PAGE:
The National Cancer Institute is reportedly looking to kill a high-profile, $100 million mammography trial, according to a report published Wednesday.
NCI has voted to form a work group that will review funding for the Tomosynthesis Mammography Imaging Screening Trial, the agency’s largest such endeavor. TMIST first started in 2017 and is aiming to compare digital breast tomosynthesis with older 2D mammography technology. But investigators are struggling to enlist sites and patients in the study, with many radiologists already convinced that DBT is superior, Medscape reported.
Officials are aiming to re-evaluate TMIST’s “feasibility and relevance,” given its lagging numbers, sizable price tag and other challenges amid the pandemic, the report noted. COVID-19 reduced the trial’s monthly patient accruals by 50% between March and August compared to previous months.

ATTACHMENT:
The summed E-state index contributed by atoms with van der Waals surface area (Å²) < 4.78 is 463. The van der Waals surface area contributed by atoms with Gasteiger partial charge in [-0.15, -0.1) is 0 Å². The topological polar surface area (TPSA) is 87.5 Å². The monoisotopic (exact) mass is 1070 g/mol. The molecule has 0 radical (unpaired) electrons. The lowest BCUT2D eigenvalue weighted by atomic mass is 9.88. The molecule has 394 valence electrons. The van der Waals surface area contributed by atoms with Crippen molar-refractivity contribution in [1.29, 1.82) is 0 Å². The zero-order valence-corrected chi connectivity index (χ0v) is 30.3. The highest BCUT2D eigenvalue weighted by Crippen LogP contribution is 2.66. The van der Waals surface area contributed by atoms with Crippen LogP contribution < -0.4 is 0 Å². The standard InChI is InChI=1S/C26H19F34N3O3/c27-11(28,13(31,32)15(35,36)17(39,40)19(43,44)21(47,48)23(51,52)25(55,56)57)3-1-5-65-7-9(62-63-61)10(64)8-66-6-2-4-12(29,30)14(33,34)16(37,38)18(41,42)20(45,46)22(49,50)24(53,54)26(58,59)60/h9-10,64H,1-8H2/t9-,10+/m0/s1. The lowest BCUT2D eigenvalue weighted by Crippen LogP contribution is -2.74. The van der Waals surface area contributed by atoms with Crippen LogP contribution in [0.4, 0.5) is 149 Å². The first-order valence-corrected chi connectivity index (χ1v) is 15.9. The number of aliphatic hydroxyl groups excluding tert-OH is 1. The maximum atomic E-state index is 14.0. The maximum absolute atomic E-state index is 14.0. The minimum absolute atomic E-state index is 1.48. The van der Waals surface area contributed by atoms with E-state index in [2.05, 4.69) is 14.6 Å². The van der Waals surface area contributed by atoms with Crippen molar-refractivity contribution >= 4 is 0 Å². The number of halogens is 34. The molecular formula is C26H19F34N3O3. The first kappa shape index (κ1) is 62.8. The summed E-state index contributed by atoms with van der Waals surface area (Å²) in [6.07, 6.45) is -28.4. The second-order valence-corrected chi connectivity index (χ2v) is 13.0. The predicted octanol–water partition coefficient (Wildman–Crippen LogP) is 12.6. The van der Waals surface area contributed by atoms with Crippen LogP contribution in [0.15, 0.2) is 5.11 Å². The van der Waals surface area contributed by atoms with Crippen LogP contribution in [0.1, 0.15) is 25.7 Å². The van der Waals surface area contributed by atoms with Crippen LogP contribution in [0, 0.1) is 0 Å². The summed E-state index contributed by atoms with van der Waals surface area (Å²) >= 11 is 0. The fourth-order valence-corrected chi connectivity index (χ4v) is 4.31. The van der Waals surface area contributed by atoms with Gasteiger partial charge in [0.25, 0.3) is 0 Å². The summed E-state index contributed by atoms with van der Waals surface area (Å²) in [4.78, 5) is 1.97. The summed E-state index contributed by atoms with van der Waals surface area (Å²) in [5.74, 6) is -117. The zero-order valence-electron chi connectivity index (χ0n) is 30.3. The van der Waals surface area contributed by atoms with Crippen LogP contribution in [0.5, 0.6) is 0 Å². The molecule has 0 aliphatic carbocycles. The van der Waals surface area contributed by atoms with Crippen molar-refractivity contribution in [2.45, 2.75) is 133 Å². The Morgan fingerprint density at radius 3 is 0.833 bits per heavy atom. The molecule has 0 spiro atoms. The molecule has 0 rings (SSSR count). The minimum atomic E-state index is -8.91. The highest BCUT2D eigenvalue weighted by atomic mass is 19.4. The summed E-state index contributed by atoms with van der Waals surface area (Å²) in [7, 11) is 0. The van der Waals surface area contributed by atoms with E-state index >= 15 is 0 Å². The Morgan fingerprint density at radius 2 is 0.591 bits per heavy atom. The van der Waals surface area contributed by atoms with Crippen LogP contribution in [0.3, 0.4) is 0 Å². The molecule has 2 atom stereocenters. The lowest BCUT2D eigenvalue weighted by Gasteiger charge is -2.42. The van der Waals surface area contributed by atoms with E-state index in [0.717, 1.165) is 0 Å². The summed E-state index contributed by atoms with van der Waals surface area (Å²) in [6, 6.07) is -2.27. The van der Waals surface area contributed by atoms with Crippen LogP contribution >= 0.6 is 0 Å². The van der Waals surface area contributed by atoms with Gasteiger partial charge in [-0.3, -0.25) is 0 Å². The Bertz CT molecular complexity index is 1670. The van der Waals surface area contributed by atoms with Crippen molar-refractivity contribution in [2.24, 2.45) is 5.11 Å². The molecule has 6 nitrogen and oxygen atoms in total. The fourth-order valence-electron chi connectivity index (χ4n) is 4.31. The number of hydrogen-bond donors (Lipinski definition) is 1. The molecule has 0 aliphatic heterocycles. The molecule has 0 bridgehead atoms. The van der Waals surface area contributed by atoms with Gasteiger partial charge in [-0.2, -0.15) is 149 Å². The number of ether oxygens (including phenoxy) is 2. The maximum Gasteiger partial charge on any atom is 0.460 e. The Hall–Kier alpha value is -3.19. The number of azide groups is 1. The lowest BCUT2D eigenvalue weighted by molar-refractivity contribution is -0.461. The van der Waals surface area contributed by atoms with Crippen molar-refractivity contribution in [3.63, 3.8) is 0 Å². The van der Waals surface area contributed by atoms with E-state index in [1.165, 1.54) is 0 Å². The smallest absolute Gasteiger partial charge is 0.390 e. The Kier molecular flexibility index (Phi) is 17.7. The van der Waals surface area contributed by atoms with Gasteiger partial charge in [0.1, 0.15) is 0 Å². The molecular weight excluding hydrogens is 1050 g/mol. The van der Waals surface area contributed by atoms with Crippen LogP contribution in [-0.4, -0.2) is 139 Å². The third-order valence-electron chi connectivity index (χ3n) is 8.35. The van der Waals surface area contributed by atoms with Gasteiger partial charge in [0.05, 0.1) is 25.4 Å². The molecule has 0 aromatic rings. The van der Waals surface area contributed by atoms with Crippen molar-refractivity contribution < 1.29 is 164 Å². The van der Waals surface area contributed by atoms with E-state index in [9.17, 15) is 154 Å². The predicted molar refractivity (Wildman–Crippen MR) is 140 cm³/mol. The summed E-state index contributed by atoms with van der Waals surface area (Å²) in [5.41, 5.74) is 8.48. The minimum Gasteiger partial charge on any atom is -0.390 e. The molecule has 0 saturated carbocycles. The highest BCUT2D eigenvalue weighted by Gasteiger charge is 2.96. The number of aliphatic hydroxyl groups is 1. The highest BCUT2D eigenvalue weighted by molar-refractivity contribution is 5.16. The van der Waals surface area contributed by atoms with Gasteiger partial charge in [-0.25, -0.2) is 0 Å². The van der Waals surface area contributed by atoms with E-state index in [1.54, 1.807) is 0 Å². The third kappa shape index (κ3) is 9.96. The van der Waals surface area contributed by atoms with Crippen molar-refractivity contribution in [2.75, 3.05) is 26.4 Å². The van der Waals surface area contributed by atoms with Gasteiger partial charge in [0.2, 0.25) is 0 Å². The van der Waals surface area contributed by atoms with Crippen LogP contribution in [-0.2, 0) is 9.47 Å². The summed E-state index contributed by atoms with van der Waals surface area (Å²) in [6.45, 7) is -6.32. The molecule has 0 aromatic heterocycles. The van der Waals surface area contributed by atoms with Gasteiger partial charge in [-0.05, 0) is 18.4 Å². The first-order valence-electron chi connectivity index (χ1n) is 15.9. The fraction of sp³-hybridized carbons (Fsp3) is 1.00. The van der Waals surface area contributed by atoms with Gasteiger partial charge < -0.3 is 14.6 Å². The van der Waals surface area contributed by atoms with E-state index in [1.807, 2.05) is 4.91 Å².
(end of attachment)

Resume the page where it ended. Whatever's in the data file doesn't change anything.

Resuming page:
TMIST’s principal investigator, however, noted enrollment quadrupled and trial sites doubled in the 14 months leading up to the pandemic. And an “unheard of” 19% of the 30,000 women enrolled at the 99 sites are Black.
“With such momentum, we have heard nothing of suspending TMIST and are ready to work with NCI to reach TMIST endpoints more efficiently,” said Etta Pisano, MD, study chair of the trial.
NCI said the 30,000 women enrolled thus far represents less than a quarter of anticipated enrollment of 165,000 by the end of 2020.
Read more about the institute’s plans from Medscape below.